The soda lime contained within a circle breathing system absorbs carbon dioxide, which means in theory, the fresh gas flow needs only to:
- supply the metabolic oxygen requirement (of approximately 10ml/kg/min)
- carry the vaporised anaesthetic agent
- replace any losses e.g. due to gas monitor sampling (usually 150-200ml/kg/min)
IMPORTANT WARNING REGARDING USE OF LOW FLOW ANAESTHESIA: Using low ﬂow (0.5 – 1 L/minute), minimal ﬂow (0.25 – 0.5 L/minute) or closed circuit techniques (< 0.25 L/minute; or ﬂow equal to metabolic oxygen consumption plus system gas leaks) will reduce volatile agent consumption, but may risk delivery of a hypoxic mixture (inspired oxygen concentrations should remain greater than 30%), accumulation of non-desirable gases such as nitrogen, or unexpected inadequate depths of anaesthesia. A hypoxic mixture is of particular risk if nitrous oxide is used, in which case inspired oxygen monitoring is highly recommended and low flow anaesthesia is not recommended. To maintain a sufficient end-tidal concentration of anaesthetic agent at lower flows, the vaporiser setting may need to be slightly increased to account for the relatively greater dilution within the breathing system. Monitoring of the end-tidal anaesthetic agent reduces the risk of accidental recovery from anaesthesia.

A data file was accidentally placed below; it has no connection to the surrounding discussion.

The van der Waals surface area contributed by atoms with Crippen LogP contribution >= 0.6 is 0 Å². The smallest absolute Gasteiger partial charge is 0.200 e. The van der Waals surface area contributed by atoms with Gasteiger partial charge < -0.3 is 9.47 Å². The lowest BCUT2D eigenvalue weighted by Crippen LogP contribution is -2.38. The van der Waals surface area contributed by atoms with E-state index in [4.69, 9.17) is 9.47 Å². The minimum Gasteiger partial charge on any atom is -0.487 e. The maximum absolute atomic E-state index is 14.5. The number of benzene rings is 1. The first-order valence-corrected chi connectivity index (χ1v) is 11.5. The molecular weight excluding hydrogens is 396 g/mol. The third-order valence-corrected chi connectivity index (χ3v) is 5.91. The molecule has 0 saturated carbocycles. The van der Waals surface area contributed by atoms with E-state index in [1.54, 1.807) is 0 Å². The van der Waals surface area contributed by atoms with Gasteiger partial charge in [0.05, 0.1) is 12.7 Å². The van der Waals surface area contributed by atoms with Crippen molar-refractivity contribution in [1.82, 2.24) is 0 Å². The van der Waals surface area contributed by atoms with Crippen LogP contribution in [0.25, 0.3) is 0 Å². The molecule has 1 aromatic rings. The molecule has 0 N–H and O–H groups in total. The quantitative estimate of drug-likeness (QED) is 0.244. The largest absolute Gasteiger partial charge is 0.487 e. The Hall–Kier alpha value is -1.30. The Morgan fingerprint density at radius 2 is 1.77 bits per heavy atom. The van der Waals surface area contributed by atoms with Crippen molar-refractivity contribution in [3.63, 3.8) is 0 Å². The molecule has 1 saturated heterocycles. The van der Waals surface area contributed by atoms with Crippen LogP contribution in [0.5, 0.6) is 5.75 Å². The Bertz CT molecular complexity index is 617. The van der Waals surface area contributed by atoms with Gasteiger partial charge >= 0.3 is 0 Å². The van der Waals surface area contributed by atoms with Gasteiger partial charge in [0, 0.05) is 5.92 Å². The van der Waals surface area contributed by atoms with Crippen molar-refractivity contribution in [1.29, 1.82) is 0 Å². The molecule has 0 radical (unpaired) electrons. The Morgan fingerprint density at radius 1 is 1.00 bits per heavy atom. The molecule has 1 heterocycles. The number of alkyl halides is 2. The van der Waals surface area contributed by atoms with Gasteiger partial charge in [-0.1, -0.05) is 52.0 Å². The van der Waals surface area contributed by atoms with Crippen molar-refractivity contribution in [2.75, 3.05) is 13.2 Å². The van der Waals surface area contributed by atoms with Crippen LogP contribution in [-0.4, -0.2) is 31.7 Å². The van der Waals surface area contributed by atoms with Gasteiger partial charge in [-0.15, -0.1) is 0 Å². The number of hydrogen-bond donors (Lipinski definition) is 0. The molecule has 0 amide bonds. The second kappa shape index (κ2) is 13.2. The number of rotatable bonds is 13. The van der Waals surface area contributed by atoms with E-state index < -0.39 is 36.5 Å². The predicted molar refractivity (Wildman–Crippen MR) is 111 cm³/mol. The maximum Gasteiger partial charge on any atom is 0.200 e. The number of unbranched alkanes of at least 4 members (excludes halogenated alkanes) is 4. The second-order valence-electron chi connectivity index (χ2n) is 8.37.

The fresh gas flow also needs to be higher at the start of anaesthesia for around 10-15 minutes. This is to allow the volatile agent and oxygen concentrations to increase within the breathing system, while removing the air already present in the system (de-nitrogenation). After this period the fresh gas flow can be reduced. If the anaesthetic depth needs to be changed quickly, the fresh gas flow should be increased in combination with a change in the anaesthetic vaporiser setting. At the end of anaesthesia the fresh gas flow should be increased to rapidly remove volatile anaesthetic agent from the breathing system, and 100% oxygen provided if nitrous oxide was used to avoid diffusion hypoxia.
Circle breathing systems are reliant on the soda lime and correct function of the one-way valves to eliminate carbon dioxide from the inspired breath. These should be checked daily and before each case; in particular, soda lime may appear to return to its ‘absorbent’ colour when it is actually ‘exhausted’ and unable to absorb further carbon dioxide. Use of capnography is strongly recommended to assess elimination of carbon dioxide, amongst other physiologic factors.
A last concern is the closure of the adjustable pressure-limiting valve during reduced flow anaesthesia, and accidental failure to open it when the flows are increased, which may cause pulmonary trauma and death. The rebreathing bag should be monitored to avoid over-distension.
Tip: Even reductions from 2L/min to 1L/min will more than half the volatile anaesthetic agent wasted.
Tip: Check the rebreathing bag – it should always contain enough volume for your patient to breathe in without any risk of collapsing the bag.
5. Choose non-rebreathing systems which use lower fresh gas flows